20 January 2012

rabid reader

In order to prepare myself as fully as possible for the life I plan to lead and the skills I want to develop, I've ordered some books (some for as little 25 cents!) from Amazon. The Internet is an excellent tool, but I really do feel more secure with books. As skeptical as I am about the whole "Prepper" mindset, I like the idea that, barring a  house fire or other similarly catastrophic event, books are reliable (well, at least as reliable as the research I've put into finding out if they're full of shit or not), tangible resources that won't ever 404 on me.

As much as I would love to solely support small local bookstores there really aren't any convenient to where we live. I'm not sure that this is any better, but wherever possible, I purchased used books from individual sellers. Used books on Amazon can be incredibly economical if you have the chance to compare costs and reviews. Thrifting books where possible is even better, but I have better luck with fiction and magazines than I do non-fiction.

Because I'm so excited about my finds, I thought I'd share my haul (yes, our money situation has improved a bit!). 

(All images link to Amazon for further description.)

Also, because my kid turns 4 in a few weeks, I picked a few books for him based on areas in which he's the most interested. I don't know if he's "gifted," but I do know that he's very interested in hows and whys of natural processes as well as engineering. I hope he'll be an active participant in the prep and care of our garden this year!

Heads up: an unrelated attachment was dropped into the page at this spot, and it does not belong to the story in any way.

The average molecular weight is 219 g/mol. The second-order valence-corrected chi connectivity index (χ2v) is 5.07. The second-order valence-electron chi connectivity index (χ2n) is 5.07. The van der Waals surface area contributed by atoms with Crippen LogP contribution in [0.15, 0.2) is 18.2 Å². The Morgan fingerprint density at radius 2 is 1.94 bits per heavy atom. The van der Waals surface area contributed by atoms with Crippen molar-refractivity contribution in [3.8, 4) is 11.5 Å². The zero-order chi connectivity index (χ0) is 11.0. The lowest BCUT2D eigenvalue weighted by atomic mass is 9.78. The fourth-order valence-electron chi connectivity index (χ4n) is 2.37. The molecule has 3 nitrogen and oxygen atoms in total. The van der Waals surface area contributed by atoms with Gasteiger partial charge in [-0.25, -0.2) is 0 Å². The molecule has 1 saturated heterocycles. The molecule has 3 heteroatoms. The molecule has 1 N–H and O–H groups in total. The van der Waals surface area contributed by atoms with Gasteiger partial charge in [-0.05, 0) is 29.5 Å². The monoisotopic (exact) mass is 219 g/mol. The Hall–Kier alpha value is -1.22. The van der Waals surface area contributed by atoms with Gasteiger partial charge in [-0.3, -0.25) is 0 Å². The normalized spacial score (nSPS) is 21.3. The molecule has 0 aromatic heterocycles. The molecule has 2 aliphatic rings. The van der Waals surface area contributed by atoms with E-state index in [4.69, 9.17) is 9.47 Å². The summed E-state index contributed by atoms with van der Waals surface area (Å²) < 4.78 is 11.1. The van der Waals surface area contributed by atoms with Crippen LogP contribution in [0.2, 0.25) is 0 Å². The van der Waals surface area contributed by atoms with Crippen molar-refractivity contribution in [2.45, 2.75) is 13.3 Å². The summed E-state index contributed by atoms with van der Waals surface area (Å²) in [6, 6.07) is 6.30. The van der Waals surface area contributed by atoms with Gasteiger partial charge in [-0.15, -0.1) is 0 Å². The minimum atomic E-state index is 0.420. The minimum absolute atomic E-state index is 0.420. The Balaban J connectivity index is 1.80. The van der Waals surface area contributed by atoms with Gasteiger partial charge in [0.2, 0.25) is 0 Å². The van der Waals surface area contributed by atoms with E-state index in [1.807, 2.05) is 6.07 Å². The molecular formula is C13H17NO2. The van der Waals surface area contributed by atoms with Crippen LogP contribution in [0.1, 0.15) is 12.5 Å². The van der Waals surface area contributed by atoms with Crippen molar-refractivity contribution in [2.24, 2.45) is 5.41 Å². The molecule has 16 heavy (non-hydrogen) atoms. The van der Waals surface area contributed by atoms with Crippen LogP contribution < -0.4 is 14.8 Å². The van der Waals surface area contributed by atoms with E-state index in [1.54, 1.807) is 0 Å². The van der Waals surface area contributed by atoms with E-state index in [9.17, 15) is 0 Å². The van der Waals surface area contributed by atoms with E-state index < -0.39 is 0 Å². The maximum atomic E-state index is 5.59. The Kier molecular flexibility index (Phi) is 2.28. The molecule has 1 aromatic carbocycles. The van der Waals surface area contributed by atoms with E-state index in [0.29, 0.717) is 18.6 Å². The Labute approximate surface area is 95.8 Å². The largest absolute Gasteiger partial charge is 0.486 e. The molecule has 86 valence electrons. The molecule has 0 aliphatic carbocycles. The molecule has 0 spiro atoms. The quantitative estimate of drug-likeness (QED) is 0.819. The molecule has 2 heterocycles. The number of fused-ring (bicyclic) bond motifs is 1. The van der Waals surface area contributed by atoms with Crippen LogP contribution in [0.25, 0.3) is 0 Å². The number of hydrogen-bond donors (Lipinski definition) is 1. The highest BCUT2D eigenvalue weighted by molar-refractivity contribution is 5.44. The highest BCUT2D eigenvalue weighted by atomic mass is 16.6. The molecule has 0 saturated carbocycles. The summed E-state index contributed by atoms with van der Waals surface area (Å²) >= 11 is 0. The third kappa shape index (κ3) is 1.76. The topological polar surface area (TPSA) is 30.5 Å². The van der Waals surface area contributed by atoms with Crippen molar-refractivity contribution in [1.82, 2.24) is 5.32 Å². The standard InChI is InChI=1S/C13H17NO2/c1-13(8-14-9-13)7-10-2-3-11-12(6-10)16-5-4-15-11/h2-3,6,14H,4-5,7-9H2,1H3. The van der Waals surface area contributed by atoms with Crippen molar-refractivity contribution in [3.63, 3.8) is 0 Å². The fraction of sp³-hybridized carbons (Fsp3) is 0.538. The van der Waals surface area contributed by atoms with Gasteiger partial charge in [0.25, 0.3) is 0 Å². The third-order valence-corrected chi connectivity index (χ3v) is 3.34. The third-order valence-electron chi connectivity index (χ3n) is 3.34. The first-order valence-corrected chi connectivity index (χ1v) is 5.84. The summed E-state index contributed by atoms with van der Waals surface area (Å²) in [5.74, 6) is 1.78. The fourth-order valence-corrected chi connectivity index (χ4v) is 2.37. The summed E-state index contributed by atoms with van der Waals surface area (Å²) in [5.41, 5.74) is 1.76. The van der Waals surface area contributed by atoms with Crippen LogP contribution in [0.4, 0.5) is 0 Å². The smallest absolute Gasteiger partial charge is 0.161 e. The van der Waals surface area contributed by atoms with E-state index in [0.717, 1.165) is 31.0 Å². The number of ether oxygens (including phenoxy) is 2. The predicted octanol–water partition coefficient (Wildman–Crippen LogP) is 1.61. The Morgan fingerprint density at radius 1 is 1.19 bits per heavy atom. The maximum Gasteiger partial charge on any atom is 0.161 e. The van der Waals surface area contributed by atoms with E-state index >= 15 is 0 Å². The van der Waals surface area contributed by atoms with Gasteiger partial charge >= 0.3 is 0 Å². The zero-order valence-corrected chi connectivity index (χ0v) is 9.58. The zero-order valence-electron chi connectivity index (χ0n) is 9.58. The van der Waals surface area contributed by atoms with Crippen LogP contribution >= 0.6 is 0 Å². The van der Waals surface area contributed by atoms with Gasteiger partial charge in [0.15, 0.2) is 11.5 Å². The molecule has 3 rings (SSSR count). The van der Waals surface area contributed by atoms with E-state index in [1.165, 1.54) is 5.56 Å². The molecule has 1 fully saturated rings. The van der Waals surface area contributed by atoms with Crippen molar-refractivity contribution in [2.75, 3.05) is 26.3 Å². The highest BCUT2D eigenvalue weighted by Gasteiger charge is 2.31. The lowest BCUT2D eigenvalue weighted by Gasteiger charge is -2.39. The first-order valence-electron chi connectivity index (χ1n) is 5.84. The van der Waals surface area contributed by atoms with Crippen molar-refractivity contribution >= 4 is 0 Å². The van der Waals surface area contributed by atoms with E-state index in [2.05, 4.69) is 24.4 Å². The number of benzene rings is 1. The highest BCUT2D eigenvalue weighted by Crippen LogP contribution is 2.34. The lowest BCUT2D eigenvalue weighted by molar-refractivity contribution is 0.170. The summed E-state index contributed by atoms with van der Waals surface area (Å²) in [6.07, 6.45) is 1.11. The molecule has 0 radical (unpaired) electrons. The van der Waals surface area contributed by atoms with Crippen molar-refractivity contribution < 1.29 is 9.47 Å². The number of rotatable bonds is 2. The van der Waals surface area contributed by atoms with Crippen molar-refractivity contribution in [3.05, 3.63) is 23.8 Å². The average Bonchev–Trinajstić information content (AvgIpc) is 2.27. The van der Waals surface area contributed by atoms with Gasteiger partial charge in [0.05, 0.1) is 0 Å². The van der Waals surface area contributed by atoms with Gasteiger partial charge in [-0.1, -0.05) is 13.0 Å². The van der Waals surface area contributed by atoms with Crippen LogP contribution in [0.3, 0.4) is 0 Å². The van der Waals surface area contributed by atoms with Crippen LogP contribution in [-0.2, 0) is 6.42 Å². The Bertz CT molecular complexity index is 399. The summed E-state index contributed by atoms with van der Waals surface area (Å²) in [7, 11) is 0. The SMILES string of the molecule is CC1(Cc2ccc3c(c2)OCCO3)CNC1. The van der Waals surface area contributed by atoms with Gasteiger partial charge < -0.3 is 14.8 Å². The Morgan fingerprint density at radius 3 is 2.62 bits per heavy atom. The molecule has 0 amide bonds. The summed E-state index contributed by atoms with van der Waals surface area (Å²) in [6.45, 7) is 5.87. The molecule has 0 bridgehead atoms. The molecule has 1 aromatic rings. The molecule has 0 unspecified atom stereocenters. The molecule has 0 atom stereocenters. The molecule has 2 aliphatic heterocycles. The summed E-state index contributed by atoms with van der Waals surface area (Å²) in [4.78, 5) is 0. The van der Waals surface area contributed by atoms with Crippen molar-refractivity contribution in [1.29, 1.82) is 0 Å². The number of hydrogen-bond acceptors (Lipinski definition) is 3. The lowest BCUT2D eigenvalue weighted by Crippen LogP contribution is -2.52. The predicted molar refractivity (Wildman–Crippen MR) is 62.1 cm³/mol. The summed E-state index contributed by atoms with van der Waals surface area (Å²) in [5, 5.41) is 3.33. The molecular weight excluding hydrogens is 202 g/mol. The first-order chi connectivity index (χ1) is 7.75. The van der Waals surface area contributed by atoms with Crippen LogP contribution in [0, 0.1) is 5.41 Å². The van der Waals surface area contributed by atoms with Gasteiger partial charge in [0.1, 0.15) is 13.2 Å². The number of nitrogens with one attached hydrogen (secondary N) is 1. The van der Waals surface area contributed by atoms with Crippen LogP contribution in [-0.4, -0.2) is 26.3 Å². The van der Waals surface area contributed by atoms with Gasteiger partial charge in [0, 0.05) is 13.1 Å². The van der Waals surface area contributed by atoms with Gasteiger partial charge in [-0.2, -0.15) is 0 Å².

Before I culled my cart, the number of books on the list was .. extensive. One I do regret not grabbing is The Humanure Handbook. I know that the subject of composting human waste is not exactly the most savory, but I find it really interesting. It's not exactly reducing the size of my "footprint" that makes the compost of waste appealing, but as another way not to rely on a for-pay service.


  1. i want to read all of those books and then live in your yard.

  2. you don't have to live in the yard -- we have a barn! or, if you prefer, a storm cellar.

  3. I LOVE More with Less. They have another book out as well called Simply in Season, which has been a big help to us as we've started shopping at the Farmer's Market and growing some of our own food. More with less has some excellent bread recipes, too, if you are into making your own, though I'd recommend slicing and freezing if you can. We used to make our own every week but they'd always go bad after the first couple days since they don't have any preservatives. Now I make 4 loaves at a time and freeze them...not quite as good as fresh bread but still better than store-bought and at least we're not wasting food this way!